Just looking at the picture makes you feel an allergic response coming on? Never fear, it’s not the Goldenrod that people are actually allergic to! At the same time that Goldenrod blooms so conspicuously, the Ragweed often found in the same area is the usual culprit. Ragweed has tiny green flowers that go almost unnoticed, but create huge clouds of very irritating pollen. So enjoy this golden beauty.
An easy and enjoyable hike near Flagstaff, Arizona, Rocky Ridge trail is actually a section of the Arizona Trail. It is 2.8 miles in length and climbs from 7,191 feet to 7,587 in elevation. The trail begins at Schultz Creek parking just off Schultz Pass road and passes through warm south-facing juniper and pine forest with an interesting mix of cacti. Along the upper reaches of the trail you find Gambel Oak and more Ponderosa pine. Besides hikers, this trail is a frequent single track route, connecting to Oldham trail, Brookbank trail, Mount Elden Lookout road, and can be used to access Flagstaff through Buffalo Park.
For a quick hike today, I entered the trail at the 2.3 mile marker, partway up Mount Elden Lookout road, and headed south toward the Schultz Pass trailhead. The trail lives up to its name, and although having some very smooth stretches, passes through many rocky areas as it follows the base of the Dry Tanks Hills near Mount Elden.
If you drive a car on I10 in southern Arizona, you will undoubtedly see sign after sign asking “The Thing?” In fact, a miracle in advertising, the first signs begin near El Paso, TX, traveling west. By the time you arrive at exit 322, in the middle of the desert between Willcox and Benson, Arizona, your curiosity should be aroused. For a whole dollar, you can find out just what The Thing, the Mystery in the Desert, is. And you can buy an ice cream cone, or other tourist delights.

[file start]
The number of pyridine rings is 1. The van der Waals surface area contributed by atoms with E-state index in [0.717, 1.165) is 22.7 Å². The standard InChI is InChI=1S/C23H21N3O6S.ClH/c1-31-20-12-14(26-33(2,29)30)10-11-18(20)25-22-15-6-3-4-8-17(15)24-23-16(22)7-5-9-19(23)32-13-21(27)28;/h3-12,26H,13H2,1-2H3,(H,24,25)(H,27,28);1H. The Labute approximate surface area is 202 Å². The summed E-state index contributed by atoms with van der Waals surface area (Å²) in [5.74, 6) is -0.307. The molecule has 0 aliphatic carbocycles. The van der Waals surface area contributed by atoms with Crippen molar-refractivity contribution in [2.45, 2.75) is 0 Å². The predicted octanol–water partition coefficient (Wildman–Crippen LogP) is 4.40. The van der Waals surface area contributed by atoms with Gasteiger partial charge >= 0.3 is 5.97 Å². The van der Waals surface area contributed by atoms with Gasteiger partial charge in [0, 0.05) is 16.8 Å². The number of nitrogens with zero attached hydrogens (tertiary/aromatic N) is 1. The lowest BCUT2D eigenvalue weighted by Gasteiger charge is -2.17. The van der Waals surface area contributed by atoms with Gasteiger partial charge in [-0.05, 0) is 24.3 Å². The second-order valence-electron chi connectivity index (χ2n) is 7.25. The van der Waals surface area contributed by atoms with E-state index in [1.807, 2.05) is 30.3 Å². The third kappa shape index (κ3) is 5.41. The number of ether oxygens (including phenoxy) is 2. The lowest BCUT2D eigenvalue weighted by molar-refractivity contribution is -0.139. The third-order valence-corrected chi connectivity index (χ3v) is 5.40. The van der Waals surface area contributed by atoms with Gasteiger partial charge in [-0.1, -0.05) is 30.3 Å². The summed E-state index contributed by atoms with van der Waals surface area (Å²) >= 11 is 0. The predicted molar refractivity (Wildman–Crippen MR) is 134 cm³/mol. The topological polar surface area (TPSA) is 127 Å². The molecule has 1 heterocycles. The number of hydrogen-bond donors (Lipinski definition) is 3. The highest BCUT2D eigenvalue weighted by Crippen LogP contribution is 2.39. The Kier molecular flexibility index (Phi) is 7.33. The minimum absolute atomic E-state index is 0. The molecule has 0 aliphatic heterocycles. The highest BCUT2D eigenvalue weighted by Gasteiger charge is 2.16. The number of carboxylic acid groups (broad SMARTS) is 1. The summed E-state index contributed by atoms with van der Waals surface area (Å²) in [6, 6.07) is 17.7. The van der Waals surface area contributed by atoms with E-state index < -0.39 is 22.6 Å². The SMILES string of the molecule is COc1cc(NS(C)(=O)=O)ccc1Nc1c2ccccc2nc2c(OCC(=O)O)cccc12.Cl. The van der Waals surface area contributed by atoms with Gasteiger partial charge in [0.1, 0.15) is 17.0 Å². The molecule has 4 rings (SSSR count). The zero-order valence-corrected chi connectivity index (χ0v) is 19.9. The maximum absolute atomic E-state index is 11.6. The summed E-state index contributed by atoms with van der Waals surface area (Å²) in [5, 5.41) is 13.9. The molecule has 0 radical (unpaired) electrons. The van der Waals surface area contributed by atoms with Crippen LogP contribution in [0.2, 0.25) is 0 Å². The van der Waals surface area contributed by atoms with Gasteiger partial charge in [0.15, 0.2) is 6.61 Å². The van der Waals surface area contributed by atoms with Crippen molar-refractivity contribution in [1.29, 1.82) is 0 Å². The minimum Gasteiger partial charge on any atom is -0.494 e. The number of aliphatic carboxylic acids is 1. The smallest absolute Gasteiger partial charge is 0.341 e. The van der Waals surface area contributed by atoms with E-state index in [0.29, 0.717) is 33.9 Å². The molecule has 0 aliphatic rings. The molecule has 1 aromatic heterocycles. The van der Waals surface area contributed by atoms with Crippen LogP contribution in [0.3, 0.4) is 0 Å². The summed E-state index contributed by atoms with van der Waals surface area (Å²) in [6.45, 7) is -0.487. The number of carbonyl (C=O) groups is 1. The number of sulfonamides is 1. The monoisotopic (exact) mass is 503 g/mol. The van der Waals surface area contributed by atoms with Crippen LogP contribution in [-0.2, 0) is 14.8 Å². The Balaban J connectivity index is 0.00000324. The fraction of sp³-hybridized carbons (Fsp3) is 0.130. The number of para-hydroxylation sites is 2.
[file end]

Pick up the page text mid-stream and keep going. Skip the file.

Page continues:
In the same southeastern corner of the state you will encounter beautiful Texas Canyon, rich in the history of Arizona Territory, the Butterfield Stage Route, ranching, and Apache country.
A few minutes driving will take you to famous Tombstone, Arizona. In 1877 Ed Schieffelin announced to cavalry stationed in Fort Huachuca, Arizona, that he intended prospecting in the valley of the San Pedro River. He was warned that he would only “find his tombstone there.” It was a dangerous time in Arizona Territory because this was Apache country. But he persisted, found silver and staked the Tombstone and Graveyard claims. Soon other rich deposits were discovered and more prospectors came and the town of Tombstone blossomed. It was a rough, tough boomtown until 1886 when fire destroyed the pump works and the mines flooded. Tombstone remains as a thriving tourist attraction, complete with shootouts in the streets, busy saloons, stagecoaches and people dressed in the best of western wear.
Way back when automobiles first became common, states created highway publications to alert drivers to the paved roads within their road systems. Arizona Highways Magazine was first published in 1925 by the engineers of the state highway department and has gone on to become a hugely popular magazine world-wide. It showcases everything from the most scenic drives, not-to-be missed hikes, the best Arizona photographs to the best wildflower viewing sites. If you haven’t seen it, click the link above and browse through the site. For many of us who grew up in Arizona in the 1950s, a prized family collection of Arizona Highways Magazines was the centerpiece of the living room bookshelf.
Freeways and stacked interchanges: yes, we have them. But Arizona has done a lot to create freeway art that is symbolic of our state.
In my family growing up, a Sunday drive was fine entertainment. Our 1950 Pontiac covered many miles crisscrossing southeastern Arizona,
and we never flinched at a bumpy dirt road. I still like to do that.
Not all paved Arizona roads are divided highways and many of the two lane roads lead to spectacular places.
And finally, there are always road signs.